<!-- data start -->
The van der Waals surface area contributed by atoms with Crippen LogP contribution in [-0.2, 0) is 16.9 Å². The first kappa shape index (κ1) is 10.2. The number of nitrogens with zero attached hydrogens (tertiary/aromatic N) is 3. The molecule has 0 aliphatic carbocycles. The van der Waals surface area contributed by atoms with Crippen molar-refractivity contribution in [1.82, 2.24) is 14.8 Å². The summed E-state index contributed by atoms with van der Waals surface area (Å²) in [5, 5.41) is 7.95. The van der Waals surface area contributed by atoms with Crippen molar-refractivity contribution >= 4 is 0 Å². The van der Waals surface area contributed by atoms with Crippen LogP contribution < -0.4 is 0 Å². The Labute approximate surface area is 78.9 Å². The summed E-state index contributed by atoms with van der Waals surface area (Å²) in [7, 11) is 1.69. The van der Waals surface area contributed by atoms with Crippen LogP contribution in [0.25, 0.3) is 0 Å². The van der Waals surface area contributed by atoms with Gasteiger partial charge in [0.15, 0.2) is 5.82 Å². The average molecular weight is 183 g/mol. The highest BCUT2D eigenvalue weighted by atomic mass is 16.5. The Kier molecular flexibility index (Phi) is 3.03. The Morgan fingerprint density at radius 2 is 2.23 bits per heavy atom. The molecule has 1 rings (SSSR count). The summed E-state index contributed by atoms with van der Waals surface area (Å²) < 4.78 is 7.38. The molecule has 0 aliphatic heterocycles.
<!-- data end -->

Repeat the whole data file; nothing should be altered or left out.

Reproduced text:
The van der Waals surface area contributed by atoms with Crippen LogP contribution in [-0.2, 0) is 16.9 Å². The first kappa shape index (κ1) is 10.2. The number of nitrogens with zero attached hydrogens (tertiary/aromatic N) is 3. The molecule has 0 aliphatic carbocycles. The van der Waals surface area contributed by atoms with Crippen molar-refractivity contribution in [1.82, 2.24) is 14.8 Å². The summed E-state index contributed by atoms with van der Waals surface area (Å²) in [5, 5.41) is 7.95. The van der Waals surface area contributed by atoms with Crippen molar-refractivity contribution >= 4 is 0 Å². The van der Waals surface area contributed by atoms with Crippen LogP contribution < -0.4 is 0 Å². The Labute approximate surface area is 78.9 Å². The summed E-state index contributed by atoms with van der Waals surface area (Å²) in [7, 11) is 1.69. The van der Waals surface area contributed by atoms with Crippen LogP contribution in [0.25, 0.3) is 0 Å². The van der Waals surface area contributed by atoms with Gasteiger partial charge in [0.15, 0.2) is 5.82 Å². The average molecular weight is 183 g/mol. The highest BCUT2D eigenvalue weighted by atomic mass is 16.5. The Kier molecular flexibility index (Phi) is 3.03. The Morgan fingerprint density at radius 2 is 2.23 bits per heavy atom. The molecule has 1 rings (SSSR count). The summed E-state index contributed by atoms with van der Waals surface area (Å²) < 4.78 is 7.38. The molecule has 0 aliphatic heterocycles.